It’s the whole truth, nothing but the truth, so help whatever diety Blue is choosing to swear on that day, and Adam believes her. The rest of the walk is pleasant and actually pretty cheesy, and it fits in pretty well with something I’d expect to see in a teen movie or some sort of Extra Gum commercial. Until the roll up to the lot of Monmouth Manufacturing and Blue discovers Adam was not kidding about the helicopter. It is real and she is standing in front of it and Gansey is running at her looking excited.

This part makes me laugh just because Steifvater seems to be under the impression that both Gansey and Blue need nice little OOTD paragraphs within the narrative so we can fully picture what a motley crew they make together. It’s like punk grandma meets L.L. Bean model, except L.L. Bean is trying to sell that ugly neon yellow polo that they have way to much of in their warehouse, and because Gansey is the hottest model they have he’s the one who has to take one for the team and wear the highlighter shirt.

Despite this, or maybe because of it, Gansey succeeds in making Blue feel small just by standing in front of her, which is inevitable and unfortunate. I really just want my kids to get along, but I understand why everyone has their reservations and I’m willing to wait the duration of one (1) helicopter ride for them to work it out.

The rest of this chapter is a series of necessary movements: Gansey gets his journal back, Blue climbs aboard the helicopter, they all strap themselves in, and Gansey introduces them to the pilot, who happens to be his sister, Helen. But before we move on, Stiefvater makes sure the feeling of Blue and her boys is clear:

When Gansey climbed in beside the pilot, she saw the he was grinning, effusive and earnest, incredibly excited to be going wherever they were going. It was nothing like his previous, polished demeanor. It was some private joy that she managed to be in on by virtue of being in the helicopter and, just like that, Blue was excited too.

Same here!!! I’m excited too!!!!!!!

Thoughts and Feelings:

The fact that this reread (by chapter) is now old enough to drink is wild. I thought I’d be bored of it by now but I’m still having so much fun so TAKE THAT, little voice inside my head that tells me I’m not good at sticking to things! And I’m glad I did keep going, because I put on a brave face during some of the beginning chapters to make them seem interesting, but they really were not. I don’t remember the beginning of the book being this slow—probably because I would devour the entire thing in one day, but that’s neither here nor there. I’m very excited that we are about to take to the skies and discover some mysteries.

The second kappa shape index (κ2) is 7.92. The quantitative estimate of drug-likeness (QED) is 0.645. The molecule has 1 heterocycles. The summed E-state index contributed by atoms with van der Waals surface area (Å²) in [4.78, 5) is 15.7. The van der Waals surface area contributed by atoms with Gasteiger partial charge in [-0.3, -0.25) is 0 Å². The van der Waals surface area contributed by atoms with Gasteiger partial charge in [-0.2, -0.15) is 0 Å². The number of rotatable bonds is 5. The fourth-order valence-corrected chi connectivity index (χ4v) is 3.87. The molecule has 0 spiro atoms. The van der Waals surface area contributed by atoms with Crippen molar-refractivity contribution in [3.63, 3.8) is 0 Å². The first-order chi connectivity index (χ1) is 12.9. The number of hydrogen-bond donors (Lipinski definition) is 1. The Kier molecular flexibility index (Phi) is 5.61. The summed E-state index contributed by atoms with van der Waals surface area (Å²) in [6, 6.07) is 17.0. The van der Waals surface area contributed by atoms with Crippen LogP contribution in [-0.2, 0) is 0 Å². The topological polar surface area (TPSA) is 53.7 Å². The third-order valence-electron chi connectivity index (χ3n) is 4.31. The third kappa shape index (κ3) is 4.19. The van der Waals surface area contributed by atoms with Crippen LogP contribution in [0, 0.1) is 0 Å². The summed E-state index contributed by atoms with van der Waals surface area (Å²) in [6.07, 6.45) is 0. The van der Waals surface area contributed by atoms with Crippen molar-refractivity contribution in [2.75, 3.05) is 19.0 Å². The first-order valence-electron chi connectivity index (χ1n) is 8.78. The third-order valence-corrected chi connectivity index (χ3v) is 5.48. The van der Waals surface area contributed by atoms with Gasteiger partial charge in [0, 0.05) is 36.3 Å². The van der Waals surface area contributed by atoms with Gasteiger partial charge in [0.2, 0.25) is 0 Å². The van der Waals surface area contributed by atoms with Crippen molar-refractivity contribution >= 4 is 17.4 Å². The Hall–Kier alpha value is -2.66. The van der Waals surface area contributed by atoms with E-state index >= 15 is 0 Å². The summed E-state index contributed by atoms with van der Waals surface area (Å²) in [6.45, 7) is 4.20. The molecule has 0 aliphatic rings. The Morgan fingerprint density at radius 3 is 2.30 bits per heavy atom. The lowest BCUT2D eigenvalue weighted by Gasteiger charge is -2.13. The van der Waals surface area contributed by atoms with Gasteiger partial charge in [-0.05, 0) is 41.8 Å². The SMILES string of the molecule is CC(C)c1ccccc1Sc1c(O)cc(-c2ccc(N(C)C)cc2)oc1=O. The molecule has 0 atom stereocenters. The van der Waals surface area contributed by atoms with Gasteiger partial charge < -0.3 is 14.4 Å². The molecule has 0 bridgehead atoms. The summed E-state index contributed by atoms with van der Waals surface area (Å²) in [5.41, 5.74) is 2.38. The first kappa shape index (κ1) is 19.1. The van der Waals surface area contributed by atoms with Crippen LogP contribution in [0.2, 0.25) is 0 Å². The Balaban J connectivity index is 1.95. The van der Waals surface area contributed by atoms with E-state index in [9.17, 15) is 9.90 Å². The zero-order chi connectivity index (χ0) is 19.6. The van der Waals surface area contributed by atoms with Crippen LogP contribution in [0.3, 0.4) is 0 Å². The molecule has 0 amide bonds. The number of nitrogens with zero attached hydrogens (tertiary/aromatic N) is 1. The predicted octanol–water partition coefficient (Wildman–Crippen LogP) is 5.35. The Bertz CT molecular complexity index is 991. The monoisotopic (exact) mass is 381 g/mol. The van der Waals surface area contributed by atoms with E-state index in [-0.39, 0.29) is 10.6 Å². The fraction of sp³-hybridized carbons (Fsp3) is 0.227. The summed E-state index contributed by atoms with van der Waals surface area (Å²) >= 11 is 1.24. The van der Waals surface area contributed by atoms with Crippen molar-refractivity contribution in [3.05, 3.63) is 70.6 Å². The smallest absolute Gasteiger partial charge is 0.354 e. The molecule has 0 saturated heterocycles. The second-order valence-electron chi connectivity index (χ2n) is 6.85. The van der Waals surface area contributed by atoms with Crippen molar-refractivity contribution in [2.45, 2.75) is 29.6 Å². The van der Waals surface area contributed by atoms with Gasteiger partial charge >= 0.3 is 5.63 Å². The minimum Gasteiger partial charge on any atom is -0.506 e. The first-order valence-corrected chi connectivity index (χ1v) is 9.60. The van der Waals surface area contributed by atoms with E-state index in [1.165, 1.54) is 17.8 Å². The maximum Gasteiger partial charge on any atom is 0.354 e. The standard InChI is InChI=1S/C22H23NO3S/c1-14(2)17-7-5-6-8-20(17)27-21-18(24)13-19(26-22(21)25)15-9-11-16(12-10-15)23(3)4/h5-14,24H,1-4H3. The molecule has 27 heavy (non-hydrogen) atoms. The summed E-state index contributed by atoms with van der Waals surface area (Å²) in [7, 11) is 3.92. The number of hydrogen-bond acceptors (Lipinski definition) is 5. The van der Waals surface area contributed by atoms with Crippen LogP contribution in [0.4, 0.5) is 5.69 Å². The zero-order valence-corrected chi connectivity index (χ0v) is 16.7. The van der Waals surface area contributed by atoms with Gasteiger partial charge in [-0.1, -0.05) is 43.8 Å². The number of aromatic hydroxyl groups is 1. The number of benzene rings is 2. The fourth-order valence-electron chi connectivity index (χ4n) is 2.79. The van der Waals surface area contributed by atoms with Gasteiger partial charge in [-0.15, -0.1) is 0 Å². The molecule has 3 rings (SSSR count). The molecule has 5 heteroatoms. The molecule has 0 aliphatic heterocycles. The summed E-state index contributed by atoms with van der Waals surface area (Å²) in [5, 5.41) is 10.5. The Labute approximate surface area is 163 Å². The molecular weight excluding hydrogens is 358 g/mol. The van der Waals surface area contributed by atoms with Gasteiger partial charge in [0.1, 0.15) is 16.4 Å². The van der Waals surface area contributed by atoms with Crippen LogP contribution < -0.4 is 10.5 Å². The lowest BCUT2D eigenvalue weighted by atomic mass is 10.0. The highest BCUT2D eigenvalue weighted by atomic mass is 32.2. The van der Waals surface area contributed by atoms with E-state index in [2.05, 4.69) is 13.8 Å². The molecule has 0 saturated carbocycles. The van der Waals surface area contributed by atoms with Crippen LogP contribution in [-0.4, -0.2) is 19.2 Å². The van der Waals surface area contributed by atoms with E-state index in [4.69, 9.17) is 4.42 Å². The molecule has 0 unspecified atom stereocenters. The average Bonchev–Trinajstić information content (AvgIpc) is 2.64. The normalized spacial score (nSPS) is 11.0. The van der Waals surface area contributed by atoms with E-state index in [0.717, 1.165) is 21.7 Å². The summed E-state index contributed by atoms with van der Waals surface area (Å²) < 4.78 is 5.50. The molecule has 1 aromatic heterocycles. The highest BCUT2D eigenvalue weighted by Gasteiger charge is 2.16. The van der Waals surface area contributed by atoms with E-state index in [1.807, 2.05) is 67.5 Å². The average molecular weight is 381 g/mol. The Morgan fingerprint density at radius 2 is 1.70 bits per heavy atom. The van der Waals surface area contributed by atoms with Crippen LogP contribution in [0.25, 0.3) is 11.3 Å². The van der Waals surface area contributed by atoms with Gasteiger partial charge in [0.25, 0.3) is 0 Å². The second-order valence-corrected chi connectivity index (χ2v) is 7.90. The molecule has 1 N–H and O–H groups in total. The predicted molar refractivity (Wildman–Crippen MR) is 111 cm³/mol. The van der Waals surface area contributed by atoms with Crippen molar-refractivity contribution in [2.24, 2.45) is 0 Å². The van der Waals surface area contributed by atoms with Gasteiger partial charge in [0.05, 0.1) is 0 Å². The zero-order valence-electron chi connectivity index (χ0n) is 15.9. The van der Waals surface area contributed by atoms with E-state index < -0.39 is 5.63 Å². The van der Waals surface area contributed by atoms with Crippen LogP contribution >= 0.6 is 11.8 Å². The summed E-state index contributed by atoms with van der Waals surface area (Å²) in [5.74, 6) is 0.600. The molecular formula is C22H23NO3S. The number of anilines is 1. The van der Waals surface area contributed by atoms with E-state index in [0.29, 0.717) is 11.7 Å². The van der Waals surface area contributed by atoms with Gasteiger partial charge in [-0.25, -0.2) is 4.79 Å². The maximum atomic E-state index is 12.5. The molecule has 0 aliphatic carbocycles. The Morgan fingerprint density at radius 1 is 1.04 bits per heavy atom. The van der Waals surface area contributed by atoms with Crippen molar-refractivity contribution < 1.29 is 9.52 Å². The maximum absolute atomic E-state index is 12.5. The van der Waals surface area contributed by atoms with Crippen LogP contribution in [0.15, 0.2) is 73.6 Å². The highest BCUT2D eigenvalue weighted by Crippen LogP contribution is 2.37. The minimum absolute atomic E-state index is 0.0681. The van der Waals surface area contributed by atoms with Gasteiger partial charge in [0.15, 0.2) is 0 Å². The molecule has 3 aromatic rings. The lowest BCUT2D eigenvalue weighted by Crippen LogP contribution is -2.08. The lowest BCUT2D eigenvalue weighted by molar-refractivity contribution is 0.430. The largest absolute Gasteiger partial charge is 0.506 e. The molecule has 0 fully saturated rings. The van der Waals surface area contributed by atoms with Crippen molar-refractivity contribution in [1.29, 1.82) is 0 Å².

I do have some beef with this chapter, which is not something I usually say but here we are anyways. Stiefvater’s dialogue is always so realistic and funny that I think I’m a little bit spoiled, especially when she gives me Blue and Adam calling each other pretty in their twin southern accents. But right afterwards, we’re given this scene:

Adam’s face melted into a grin, an expression so unlike his usual one that his features needed to completely shift to accommodate it. “So you don’t do anything quiet, do you?”

The way he said it, she could tell that he was impressed with her in the way men were usually impressed with Orla. Blue very much liked that, especially since she hadn’t had to do anything other than be herself to earn it. “Nothing worth doing.”

“Well,” he said, “I think you’ll find I do pretty much everything quiet. If you can be all right with that, I guess we’ll be fine.”

Here’s the thing: I was previously blinded by some very cute moments within this exchange. Adam’s face rearranging its whole structure to smile at Blue? Descriptive, sad, goddamn adorable. Blue realizing Adam likes her because she’s being herself? Very wholesome, the young adult content we need but don’t deserve. But the last line—my God, the last line—is cheesiness to the extreme. Only an old man, perhaps named Gansey, would say something so simply self-aware. Most of Adam’s problems come from the fact that he can’t stand to look at himself objectively different from other people, and so the fact that this is thrown out for the sake of some cookie-cutter opposites attract line is incredibly frustrating. It ruined the whole dialogue for me, which sucks because the rest of it is very well done.